Criminal Law Digests – January 2000
People v. Vicente Valla
January 24, 2000
On appeal is the Quezon RTC’s decisions dated March 29, 1993 convicting Valla of the crime of rape with homicide. Pines, a twelve-year old girl, was passing by a ricefield near the road when she heard a voice coming from the direction of the forested area. They finally found Dyesebel. Her body was found near the river with her neck blackened and her vagina bloodied. Allarey and his companions immediately confronted appellant who, out of remorse, admitted that he raped and killed. The trial court found Valla guilty of the crime of “rape with homicide.” Hence, the present appeal.
More importantly, the declaration of appellant acknowledging his guilt of the offense may be given in evidence against him under Section 33 of Rule 130 of the Revised Rules of Court. Note that his extrajudicial confession is corroborated by the corpus delicti as required by Section 3 of Rule 133. The Rules do not require that all the elements of the crime must be clearly established by evidence independent of the confession. Corpus delicti only means that there should be some concrete evidence tending to show the commission of the crime apart from the confession.
The statement of the accused asking for forgiveness and even offering his own daughter in exchange for his crime may also be regarded as part of the res gestae under Section 42 of Rule 130 of the Rules of Court. Res gestae means “things done.” There are three requisites to admit evidence as part of the res gestae:
(1) that the principal act, the res gestae, be a startling occurrence, in this case the discovery of the body of the victim;
(2) the statements were made before the declarant had the time to contrive or devise a falsehood, in this case, appellant had begged for forgiveness immediately after the body was found; and
(3) that the statements must concern the occurrence in question and its immediate attending circumstances, in this case, appellant had admitted to raping and killing the victim, and even “offered” his daughter in exchange for the victim.
As to the crime committed, the trial court correctly convicted appellant of the special complex crime of “rape with homicide,” and not “rape with murder” as designated in the Information, since “homicide” is herein taken in its generic sense. The aggravating circumstance of ignominy under Article 14, No. 17 of the Revised Penal Code should be appreciated considering that the medico-legal officer testified that the pubic area of the victim bore blisters brought about by a contact with a lighted cigarette.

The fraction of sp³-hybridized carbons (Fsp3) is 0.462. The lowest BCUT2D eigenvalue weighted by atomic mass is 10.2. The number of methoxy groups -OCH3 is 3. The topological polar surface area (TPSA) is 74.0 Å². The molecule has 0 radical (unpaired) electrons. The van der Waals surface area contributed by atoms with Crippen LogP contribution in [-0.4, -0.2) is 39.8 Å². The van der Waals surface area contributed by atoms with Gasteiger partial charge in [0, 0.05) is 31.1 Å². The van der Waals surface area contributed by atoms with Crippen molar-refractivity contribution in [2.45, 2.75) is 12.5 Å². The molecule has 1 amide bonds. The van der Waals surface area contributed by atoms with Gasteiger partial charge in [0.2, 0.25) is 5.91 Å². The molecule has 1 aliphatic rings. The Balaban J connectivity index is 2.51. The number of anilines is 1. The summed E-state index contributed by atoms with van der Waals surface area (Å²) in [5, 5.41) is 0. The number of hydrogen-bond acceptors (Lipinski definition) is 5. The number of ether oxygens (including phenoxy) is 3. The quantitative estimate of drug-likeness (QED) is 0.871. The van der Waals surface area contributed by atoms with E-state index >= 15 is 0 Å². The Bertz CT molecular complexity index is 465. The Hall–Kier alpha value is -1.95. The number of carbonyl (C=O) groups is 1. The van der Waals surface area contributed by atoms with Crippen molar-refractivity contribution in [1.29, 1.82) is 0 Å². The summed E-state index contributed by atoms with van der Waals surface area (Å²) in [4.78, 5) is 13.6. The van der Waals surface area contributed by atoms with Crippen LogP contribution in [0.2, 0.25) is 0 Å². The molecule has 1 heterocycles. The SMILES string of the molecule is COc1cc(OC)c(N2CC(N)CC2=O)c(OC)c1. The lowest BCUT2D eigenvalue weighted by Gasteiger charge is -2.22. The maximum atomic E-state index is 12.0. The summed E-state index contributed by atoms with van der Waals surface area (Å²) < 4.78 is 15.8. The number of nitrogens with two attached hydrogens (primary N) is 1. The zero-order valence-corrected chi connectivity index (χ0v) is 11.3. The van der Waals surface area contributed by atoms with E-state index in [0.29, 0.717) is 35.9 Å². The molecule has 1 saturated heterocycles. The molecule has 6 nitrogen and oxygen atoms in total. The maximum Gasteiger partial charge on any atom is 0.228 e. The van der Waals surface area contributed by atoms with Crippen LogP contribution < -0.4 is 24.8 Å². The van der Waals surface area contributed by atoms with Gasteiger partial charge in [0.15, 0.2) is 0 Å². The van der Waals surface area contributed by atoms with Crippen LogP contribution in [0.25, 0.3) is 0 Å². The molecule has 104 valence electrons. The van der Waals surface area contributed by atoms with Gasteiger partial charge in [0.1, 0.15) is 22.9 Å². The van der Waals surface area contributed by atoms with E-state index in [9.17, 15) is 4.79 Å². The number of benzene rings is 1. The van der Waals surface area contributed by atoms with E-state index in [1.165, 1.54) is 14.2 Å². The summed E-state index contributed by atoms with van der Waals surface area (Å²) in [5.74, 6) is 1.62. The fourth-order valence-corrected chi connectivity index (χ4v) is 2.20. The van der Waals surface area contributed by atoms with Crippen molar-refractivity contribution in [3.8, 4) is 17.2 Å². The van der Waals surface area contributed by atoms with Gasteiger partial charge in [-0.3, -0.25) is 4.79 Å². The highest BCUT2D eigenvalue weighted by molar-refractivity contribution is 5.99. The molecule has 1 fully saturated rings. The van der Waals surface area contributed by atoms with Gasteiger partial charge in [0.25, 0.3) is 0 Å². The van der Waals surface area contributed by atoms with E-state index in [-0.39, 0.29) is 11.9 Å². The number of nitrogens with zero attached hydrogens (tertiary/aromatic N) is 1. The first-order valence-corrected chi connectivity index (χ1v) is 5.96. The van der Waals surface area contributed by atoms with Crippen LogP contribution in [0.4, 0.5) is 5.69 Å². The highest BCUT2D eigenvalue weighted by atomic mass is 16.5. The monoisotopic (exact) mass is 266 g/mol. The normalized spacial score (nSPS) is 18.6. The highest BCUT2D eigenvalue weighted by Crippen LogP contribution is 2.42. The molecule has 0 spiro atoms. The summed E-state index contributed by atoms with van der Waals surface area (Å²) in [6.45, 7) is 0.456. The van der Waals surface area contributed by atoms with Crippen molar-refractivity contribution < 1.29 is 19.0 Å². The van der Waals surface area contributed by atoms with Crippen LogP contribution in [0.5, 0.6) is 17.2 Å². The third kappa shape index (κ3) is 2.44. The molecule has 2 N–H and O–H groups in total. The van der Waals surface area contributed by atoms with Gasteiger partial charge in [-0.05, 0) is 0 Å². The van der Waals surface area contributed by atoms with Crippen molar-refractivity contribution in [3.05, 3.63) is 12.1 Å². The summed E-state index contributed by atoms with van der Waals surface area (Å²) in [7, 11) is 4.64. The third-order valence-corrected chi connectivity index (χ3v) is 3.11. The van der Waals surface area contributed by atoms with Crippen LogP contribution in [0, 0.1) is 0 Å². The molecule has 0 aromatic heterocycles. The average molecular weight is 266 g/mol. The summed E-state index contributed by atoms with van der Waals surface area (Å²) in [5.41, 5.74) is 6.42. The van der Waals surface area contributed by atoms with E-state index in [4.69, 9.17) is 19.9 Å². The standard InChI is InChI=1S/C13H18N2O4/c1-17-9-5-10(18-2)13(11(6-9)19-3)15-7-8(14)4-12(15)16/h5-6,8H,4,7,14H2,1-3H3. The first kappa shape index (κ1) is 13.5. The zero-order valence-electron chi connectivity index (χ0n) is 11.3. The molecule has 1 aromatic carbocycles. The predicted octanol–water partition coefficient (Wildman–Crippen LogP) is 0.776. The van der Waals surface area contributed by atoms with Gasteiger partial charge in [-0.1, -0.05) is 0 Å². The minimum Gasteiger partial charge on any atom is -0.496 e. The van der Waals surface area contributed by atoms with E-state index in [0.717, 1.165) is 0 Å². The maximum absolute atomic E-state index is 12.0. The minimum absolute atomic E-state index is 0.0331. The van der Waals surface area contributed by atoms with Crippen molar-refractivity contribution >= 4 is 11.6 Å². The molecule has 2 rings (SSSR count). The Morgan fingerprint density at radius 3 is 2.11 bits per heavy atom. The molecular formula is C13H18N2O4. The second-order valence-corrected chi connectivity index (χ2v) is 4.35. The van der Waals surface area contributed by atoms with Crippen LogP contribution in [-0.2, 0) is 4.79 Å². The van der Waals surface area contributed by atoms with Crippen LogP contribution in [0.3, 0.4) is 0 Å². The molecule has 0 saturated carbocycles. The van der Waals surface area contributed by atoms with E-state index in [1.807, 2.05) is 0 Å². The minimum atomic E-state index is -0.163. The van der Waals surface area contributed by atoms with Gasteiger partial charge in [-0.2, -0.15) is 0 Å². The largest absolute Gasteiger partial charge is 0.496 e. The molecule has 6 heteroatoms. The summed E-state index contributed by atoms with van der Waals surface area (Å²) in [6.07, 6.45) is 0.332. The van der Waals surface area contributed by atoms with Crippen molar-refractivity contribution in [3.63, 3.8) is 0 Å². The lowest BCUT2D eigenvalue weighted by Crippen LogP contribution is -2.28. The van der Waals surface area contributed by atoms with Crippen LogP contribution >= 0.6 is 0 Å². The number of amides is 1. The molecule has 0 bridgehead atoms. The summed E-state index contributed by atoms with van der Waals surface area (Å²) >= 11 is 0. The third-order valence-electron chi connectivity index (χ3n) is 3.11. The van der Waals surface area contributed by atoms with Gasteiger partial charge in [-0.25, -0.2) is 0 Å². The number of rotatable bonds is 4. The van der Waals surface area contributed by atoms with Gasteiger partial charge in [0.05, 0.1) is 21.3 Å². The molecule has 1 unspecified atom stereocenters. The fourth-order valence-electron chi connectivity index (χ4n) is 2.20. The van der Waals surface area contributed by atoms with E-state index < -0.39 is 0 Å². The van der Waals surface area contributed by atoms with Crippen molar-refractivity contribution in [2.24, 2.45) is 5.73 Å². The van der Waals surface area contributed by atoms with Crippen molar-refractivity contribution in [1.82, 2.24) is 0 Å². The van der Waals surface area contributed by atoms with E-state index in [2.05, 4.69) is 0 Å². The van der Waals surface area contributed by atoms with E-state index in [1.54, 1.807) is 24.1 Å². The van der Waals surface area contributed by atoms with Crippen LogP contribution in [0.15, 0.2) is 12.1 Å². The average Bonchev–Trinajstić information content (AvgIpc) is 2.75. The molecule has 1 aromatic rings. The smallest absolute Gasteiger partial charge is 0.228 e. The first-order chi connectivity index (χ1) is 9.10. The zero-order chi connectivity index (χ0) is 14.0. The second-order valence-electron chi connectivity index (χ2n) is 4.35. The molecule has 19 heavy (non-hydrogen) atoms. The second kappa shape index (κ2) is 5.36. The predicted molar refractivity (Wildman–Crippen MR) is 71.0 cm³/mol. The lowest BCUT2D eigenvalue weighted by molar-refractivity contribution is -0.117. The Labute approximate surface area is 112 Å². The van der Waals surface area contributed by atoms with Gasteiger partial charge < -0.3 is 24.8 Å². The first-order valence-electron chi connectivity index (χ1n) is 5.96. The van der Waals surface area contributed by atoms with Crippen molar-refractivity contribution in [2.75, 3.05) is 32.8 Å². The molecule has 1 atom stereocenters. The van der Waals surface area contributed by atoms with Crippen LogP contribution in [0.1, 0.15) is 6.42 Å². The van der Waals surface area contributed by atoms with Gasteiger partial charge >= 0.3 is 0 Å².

People v. Rudy Cortes
January 24, 2000
Before the Court for automatic review is the Decision of the Masbate RTC convicting the accused-appellant, Rudy Cortes y Caballero, of the crime of rape committed against Analiza Germina y Banculo, sentencing him to suffer the supreme penalty of death.
Time-honored is the rule that alibi is inherently weak and easily contrived. Accused-appellant must therefore prove with clear and convincing evidence that it was physically impossible for him to be at the place and approximate time of commission of the felony, which quantum of proof he failed to come forward with.
In a long line of rape cases, the Court has consistently held that lust is no respecter of time and place, and rape can be and has been committed in even the unlikeliest of places. Venues of rape have been inside a house where there were other occupants, in a room adjacent to where the victim’s family members were sleeping or even in a room which the victim shares with the sister of the offender. There is no rule that rape can be committed only in seclusion. Neither does the Court find convincing the claim of delay on the part of the victim in reporting the sexual assault against her. This Court has consistently held that delay in reporting rape incidents in the face of threats of physical violence, cannot be taken against the victim.
People v. Hon. Bonifacio Maceda
January 24, 2000